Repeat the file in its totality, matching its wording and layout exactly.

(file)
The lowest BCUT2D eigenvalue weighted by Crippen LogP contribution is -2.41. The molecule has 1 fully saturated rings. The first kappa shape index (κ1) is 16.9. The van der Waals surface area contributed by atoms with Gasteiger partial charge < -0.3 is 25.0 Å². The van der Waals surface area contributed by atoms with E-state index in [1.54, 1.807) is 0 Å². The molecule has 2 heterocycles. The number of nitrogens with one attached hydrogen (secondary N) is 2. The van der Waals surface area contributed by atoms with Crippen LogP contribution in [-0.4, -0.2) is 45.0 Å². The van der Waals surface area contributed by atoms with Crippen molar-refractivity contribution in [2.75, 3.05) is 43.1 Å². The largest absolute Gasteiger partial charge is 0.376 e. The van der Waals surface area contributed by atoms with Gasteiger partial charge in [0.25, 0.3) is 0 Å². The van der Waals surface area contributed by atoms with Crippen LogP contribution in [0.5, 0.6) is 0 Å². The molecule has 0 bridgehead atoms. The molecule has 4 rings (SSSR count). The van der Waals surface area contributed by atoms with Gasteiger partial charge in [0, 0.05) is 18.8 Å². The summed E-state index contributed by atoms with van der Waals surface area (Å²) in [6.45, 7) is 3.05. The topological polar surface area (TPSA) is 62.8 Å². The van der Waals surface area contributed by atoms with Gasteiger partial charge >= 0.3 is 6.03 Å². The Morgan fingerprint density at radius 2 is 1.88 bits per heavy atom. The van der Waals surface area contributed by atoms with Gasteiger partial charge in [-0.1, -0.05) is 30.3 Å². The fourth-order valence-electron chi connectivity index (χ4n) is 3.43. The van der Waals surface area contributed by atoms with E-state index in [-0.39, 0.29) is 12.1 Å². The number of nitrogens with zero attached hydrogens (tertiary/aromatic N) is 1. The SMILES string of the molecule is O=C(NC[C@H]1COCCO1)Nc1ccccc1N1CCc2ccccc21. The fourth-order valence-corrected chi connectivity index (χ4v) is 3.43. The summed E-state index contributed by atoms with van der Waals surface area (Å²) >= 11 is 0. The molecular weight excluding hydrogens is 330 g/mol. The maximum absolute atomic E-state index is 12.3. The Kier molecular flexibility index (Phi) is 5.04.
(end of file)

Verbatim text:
The lowest BCUT2D eigenvalue weighted by Crippen LogP contribution is -2.41. The molecule has 1 fully saturated rings. The first kappa shape index (κ1) is 16.9. The van der Waals surface area contributed by atoms with Gasteiger partial charge < -0.3 is 25.0 Å². The van der Waals surface area contributed by atoms with E-state index in [1.54, 1.807) is 0 Å². The molecule has 2 heterocycles. The number of nitrogens with one attached hydrogen (secondary N) is 2. The van der Waals surface area contributed by atoms with Crippen LogP contribution in [-0.4, -0.2) is 45.0 Å². The van der Waals surface area contributed by atoms with Crippen molar-refractivity contribution in [2.75, 3.05) is 43.1 Å². The largest absolute Gasteiger partial charge is 0.376 e. The van der Waals surface area contributed by atoms with Gasteiger partial charge in [0.25, 0.3) is 0 Å². The van der Waals surface area contributed by atoms with Crippen LogP contribution in [0.5, 0.6) is 0 Å². The molecule has 0 bridgehead atoms. The molecule has 4 rings (SSSR count). The van der Waals surface area contributed by atoms with Gasteiger partial charge in [0, 0.05) is 18.8 Å². The summed E-state index contributed by atoms with van der Waals surface area (Å²) in [6.45, 7) is 3.05. The topological polar surface area (TPSA) is 62.8 Å². The van der Waals surface area contributed by atoms with Gasteiger partial charge >= 0.3 is 6.03 Å². The Morgan fingerprint density at radius 2 is 1.88 bits per heavy atom. The van der Waals surface area contributed by atoms with Gasteiger partial charge in [-0.1, -0.05) is 30.3 Å². The fourth-order valence-electron chi connectivity index (χ4n) is 3.43. The van der Waals surface area contributed by atoms with E-state index in [-0.39, 0.29) is 12.1 Å². The number of nitrogens with zero attached hydrogens (tertiary/aromatic N) is 1. The SMILES string of the molecule is O=C(NC[C@H]1COCCO1)Nc1ccccc1N1CCc2ccccc21. The fourth-order valence-corrected chi connectivity index (χ4v) is 3.43. The summed E-state index contributed by atoms with van der Waals surface area (Å²) >= 11 is 0. The molecular weight excluding hydrogens is 330 g/mol. The maximum absolute atomic E-state index is 12.3. The Kier molecular flexibility index (Phi) is 5.04.